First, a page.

20 Years of Close Cooperation with Norway
Deputy Minister for Foreign Affairs of Ukraine Pavlo Klimkin gave an exclusive interview with The Nordic Page and answered all questions about Ukraine from European integration to relations with Norway.
Klimkin described European integration as a priority for “national development and internal policy.” Ukraine’s negotiation with the European Union serves as the best tool for domestic reform
For two decades since the collapse of the Soviet Union, Ukraine has been dynamically evolving between the political axis of Europe and Eurasia.Marking twenty years of this unique country's independence and its diplomatic relations with Norway, The Norwegian Institute of International Affairs (NUPI) hosted a seminar focused on bilateral relations, foreign policy, and European integration of Ukraine.
The speakers from both Ukraine and Norway elaborated on how the relationship between the two countries has evolved during the past 20 years, and how it will be shaped in the future. Deputy Minister for Foreign Affairs of Ukraine, Pavlo Klimkin, was one of the esteemed speakers from Ukraine.
Klimkin, a career diplomat, has worked as the deputy head of mission in the Ukrainian embassy in London and as director of the Ministry of Foreign Affairs' EU department in Kiev, before being appointed Deputy Minister for Foreign Affairs of Ukraine in April 2010.
After the four-hour seminar, Klimkin gave an exclusive interview with The Nordic Page and answered all questions about Ukraine from European integration to democratic reforms.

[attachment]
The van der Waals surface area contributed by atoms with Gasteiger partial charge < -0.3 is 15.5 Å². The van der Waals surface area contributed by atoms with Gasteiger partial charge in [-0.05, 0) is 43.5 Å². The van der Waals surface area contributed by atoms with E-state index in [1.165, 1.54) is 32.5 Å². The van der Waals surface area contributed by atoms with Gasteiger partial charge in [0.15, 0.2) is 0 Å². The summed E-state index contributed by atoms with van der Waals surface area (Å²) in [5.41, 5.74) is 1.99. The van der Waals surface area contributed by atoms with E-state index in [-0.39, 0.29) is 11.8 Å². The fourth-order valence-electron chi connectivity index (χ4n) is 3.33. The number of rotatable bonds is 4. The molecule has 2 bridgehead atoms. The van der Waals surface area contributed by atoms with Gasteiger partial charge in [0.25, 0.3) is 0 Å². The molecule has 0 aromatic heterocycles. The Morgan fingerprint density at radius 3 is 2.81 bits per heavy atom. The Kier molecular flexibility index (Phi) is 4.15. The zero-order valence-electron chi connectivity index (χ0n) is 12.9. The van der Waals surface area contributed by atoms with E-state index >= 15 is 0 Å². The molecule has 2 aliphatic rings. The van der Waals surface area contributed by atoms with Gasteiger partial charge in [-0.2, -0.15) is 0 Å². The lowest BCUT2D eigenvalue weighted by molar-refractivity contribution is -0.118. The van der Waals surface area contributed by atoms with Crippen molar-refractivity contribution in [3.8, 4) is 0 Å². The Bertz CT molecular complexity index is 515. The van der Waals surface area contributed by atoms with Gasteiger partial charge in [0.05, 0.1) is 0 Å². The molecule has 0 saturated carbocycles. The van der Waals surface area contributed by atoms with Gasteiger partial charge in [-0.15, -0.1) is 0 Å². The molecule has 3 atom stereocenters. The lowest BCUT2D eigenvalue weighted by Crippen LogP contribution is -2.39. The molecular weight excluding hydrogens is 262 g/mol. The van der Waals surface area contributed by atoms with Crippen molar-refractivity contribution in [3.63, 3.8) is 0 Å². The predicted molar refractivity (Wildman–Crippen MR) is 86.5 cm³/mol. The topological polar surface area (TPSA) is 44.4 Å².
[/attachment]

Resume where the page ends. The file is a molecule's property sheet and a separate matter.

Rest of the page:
What does Norway mean for Ukraine? What is the current level and future of cooperation between two countries?
Norway actually means a lot to us. I am saying this not as a formal statement. Norway has continuously provided very important assistance for Ukraine in different areas from legislative reforms to the shutting down of Chernobyl and elimination of landmines. All our projects with Norway were quite successful. We had and have now a very positive political dialogue and have structured a very effective diplomatic bridge between two countries. We have economic cooperation and exhaustive potential to go. Recently, we have been working on the EFTA (European Free Trade Association) agreement. From June 1 it will enter into force, and boost the investment and trade between our countries.
The detention of former Ukrainian Prime Minister Yulia Tymoshenko has been called "politically motivated" by some Norwegian politicians and Foreign Minister Jonas Gahr Støre. How do you respond to these accusations and how does it affect the good partnership and political atmosphere between the two countries?
First of all, everyone in Ukraine is aware of the perception of the court case against Tymoshenko. It has negative implications in relationship with the EU and other countries. But this negative image influences only the atmosphere not practical dimension of our relationships.
Secondly, I have to express that it is court decision, I cannot comment on a court decision. The court sentenced her, not for the conclusion of the gas agreements, but for violations that were carried out during the negotiations.
The government cannot influence the court proceeding. Nobody, even the former prime minister of Ukraine, can be taken out of the juridical system. Everyone should be accountable for his or her actions. So, the decision was not taken for her political activities, but rather from the controversy surrounding an expensive natural-gas supply deal that Tymoshenko signed with Russia.